The stile; it is a helpful aid
from field to field or field to road.
But do we stop and think how it was made
to take each successive ramblers load.
There are so many types to see,
some made of wood, maybe stone or slate.
One step, two step, sometimes have three.
Through walls by squeezes, saves a gate.
Each area seems to have a style.
Wooden in Leicester, Derbyshire in grit.
Across Welsh stone walls, the ladder stile
on Offa's dyke to one fit.
The early bridges with-stone slabs were made
a big advance on slippery stepping stones.
To cross dry shod and not to wade
brings happiness instead of groans.
Bridges come both small and large,
a plank to cross a ditch or stream.
A roving canal type to pass a barge.
Motorways by Girder, Truss or Beam.
Stone is used in very many parts.
Rough hewn or very neatly dressed.
The brick ones show the bricklayers arts,
with straight or spiral we are blessed.
Crossing river gorges by suspension,
held up by steel ropes or chains.
With each strand or link in tension.
A monument to mans skill and brains.
The gate it comes in many a different sort.
The wooden handgate opening wide.
A common latch that needs no thought
to let us through to the other side.
Some are fastened by nail and chain,
some by hempen string or plastic rope.
These simple fixings easy to maintain.
With finger trappers, bolts and bars we cope.
The wooden five bar is a common sight.
The double metal that's combine wide.
The modern handgate shining bright.
The kissing gate to find a bride?
So leave each gate as it was found
to keep enclosed the sheep and lambs.
With solid, strong and sturdy gates
around we have no fear of bulls or rams.
Now let us note the crops we see.
Oil-seed rape, linseed and maize,
Wheat and barley, bean and pea,
Potatoes, oats and grass to graze.
Marigolds, sunflowers and sugar beet,
A hay crop from the summer grass.
Harvest brings stubble beneath our feet;
Awaiting the plough and harrow to pass.
From the hedgerows we find the blackberry.
Apples crab and apples sweet.
Sloes and plums and even cherry
and field mushrooms beneath our feet.
From this bounty we pick and choose
the fruit that meets our taste.
In pies or tarts we cannot refuse
to let this harvest go to waste.
ODE TO LONG DISTANCE RAMBLERS
They rise from bed when the world seems quite dead
and seek remote walks to quicken their blood.
They jump in a car to travel afar
and set off to wander by sun moon or star.
They walk in the autumn when daylight is dim
and in the winter, the sun e'er so thin
They ramble in spring, birds rejoicing in song,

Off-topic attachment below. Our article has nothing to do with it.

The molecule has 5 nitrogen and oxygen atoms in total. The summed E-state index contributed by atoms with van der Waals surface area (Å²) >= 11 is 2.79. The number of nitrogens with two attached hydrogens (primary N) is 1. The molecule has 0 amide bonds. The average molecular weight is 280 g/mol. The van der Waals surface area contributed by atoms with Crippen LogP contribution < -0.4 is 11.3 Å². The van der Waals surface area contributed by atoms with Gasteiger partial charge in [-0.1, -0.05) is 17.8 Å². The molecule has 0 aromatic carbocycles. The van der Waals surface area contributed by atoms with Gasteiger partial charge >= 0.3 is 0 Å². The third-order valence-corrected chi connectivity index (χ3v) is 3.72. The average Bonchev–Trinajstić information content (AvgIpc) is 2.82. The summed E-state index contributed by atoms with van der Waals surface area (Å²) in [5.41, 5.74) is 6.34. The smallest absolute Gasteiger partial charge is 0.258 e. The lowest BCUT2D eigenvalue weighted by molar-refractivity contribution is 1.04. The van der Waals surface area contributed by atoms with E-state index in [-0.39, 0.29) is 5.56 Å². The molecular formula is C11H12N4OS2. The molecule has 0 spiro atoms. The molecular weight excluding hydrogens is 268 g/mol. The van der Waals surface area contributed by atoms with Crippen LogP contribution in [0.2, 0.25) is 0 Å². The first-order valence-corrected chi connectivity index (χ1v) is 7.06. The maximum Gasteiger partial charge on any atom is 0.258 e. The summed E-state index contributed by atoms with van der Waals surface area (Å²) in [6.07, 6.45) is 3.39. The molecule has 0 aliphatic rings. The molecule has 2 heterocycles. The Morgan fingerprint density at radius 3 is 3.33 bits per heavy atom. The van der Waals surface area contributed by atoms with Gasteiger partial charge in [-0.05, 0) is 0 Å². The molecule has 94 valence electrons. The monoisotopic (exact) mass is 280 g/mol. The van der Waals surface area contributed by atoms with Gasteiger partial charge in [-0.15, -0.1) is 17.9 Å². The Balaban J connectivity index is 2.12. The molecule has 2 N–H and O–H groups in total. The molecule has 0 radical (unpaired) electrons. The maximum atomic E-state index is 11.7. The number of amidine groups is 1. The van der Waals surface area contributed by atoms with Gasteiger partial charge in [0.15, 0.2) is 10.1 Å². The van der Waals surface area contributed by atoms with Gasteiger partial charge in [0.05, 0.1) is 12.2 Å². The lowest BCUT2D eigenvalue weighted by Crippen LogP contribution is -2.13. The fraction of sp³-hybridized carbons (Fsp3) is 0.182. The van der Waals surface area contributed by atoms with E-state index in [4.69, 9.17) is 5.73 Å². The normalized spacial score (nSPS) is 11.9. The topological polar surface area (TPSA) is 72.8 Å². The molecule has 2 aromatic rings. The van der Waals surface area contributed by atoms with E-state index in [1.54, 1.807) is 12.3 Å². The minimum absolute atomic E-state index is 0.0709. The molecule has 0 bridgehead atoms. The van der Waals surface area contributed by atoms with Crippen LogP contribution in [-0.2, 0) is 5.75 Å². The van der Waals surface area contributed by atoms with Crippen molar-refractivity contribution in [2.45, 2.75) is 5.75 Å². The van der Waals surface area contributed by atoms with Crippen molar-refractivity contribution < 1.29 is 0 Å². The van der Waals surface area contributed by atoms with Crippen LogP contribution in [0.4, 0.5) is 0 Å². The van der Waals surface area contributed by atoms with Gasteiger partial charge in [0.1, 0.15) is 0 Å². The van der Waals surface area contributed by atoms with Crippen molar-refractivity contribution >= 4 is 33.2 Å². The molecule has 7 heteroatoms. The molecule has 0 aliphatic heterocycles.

also in summer when days are so long
On along paths their route carefully planned,
they jump across streams with care where they land.
Ploughing through mud getting stuck in the mire
passing by stable, by barn and by byre
Pushing up slopes never giving up hope,
fighting through trees, brambles snatching at knees,
emerging forlorn, failing to laugh
moaning; why did we not stick to the path.
Onwards they push, on by thicket and bush
hearing the call of blackbird or thrush
Often through mist or in dark, murky clag
on by the bog or the dangerous crag.
Spotting the wild life on every hand,
enjoying the views be they ever so grand.
And on to the finish searching for breath,
proud in achievement but feeling like death.
Heads down in single file
Crossing both field and stile
The group, straight as an arrow
Passing over both ridge and furrow
For them it wasn’t a race
Just a walk at their own pace
More, a weekly day out
Giving their legs a shout
Well wrapped up against the cold
One, in shorts, was ever so bold !
But, for the rest, trousers and fleeces
Covered up their delicate pieces
The leader, map in hand
Espied, the lie of the land
Afar, he could see a steeple
Indicating the presence of people
There, he expected to find a pub
Walking was the aim of the club
But, its effect was first
To give everyone a raging thirst!
A walker has the need of two good feet
to roam the fields,the lanes and ways.
To have the pleasure of the friends you meet
on rambles through the rape and maize.
The crops do change from year to year,
but fields need ploughing to produce the goods.
That give the nation food and beer,
wheat and barley,beans and spuds.
All through the seasons on life’s roundabout,
we see the changing of the crops take place.
From tiny seeds the shoots do sprout,
to grow their need is water, sun and space.
Like mankind who require the same,
with the moisture of the rain and sun to heat.
We build a strong a sturdy frame,
two arms and hands,two legs and feet.
A rambler uses all these gifts so fine,
the legs and arms,the lungs and heart.
The bending,stretching of the spine
bring health and strength to every part.
So,if you wish a long and healthy life,
Rambling is the exercise to take.
It's even known to find a wife
or partner,it is your choice to make.
Near to St Margaret's Bus Station
Meets a walking group with a reputation
We hesitate to call ourselves ramblers
And we certainly aren't amblers
Nor do we do actually race
But our walks are done at a fast pace
It's rumoured in Ramblers folklore
Our feet never touch the floor.
It is true we do like to go!
In winter you can see our noses glow!
We move along, the leader map in hand
Studying the lie of the land
Occasionally, he/she is not on song
And reads the map wrong
Finding ourselves in Market Harborough
When we should be in Narborough
To join us is no big fuss
You can get there by bus
But, better still, if you've a car
You can take you us ever so far
As long as the Charity Commissioners aren't aware
We'll voluntarily pay you a fare
But beware! You'll need to be fit
And that's more than just a bit
So, as soon as you can, present your face
One Saturday, at Grafton Place.